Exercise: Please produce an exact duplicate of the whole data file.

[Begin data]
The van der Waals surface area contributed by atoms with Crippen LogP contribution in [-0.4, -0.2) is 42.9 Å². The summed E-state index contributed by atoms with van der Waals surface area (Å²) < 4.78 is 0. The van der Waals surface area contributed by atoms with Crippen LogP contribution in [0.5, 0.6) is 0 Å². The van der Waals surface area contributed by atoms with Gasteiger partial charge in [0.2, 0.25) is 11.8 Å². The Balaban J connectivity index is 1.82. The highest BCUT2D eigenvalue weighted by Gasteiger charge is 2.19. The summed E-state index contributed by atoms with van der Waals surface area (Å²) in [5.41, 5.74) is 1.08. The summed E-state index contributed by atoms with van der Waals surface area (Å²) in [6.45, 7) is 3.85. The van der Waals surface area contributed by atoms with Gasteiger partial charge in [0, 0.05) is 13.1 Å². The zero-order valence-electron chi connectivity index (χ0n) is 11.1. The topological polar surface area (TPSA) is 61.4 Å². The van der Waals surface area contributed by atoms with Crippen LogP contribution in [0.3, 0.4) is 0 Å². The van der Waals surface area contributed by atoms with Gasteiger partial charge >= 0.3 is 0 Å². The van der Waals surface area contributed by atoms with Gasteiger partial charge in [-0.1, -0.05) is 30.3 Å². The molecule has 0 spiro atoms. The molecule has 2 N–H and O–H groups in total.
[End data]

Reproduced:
The van der Waals surface area contributed by atoms with Crippen LogP contribution in [-0.4, -0.2) is 42.9 Å². The summed E-state index contributed by atoms with van der Waals surface area (Å²) < 4.78 is 0. The van der Waals surface area contributed by atoms with Crippen LogP contribution in [0.5, 0.6) is 0 Å². The van der Waals surface area contributed by atoms with Gasteiger partial charge in [0.2, 0.25) is 11.8 Å². The Balaban J connectivity index is 1.82. The highest BCUT2D eigenvalue weighted by Gasteiger charge is 2.19. The summed E-state index contributed by atoms with van der Waals surface area (Å²) in [5.41, 5.74) is 1.08. The summed E-state index contributed by atoms with van der Waals surface area (Å²) in [6.45, 7) is 3.85. The van der Waals surface area contributed by atoms with Gasteiger partial charge in [0, 0.05) is 13.1 Å². The zero-order valence-electron chi connectivity index (χ0n) is 11.1. The topological polar surface area (TPSA) is 61.4 Å². The van der Waals surface area contributed by atoms with Crippen LogP contribution in [0.3, 0.4) is 0 Å². The van der Waals surface area contributed by atoms with Gasteiger partial charge >= 0.3 is 0 Å². The van der Waals surface area contributed by atoms with Gasteiger partial charge in [-0.1, -0.05) is 30.3 Å². The molecule has 0 spiro atoms. The molecule has 2 N–H and O–H groups in total.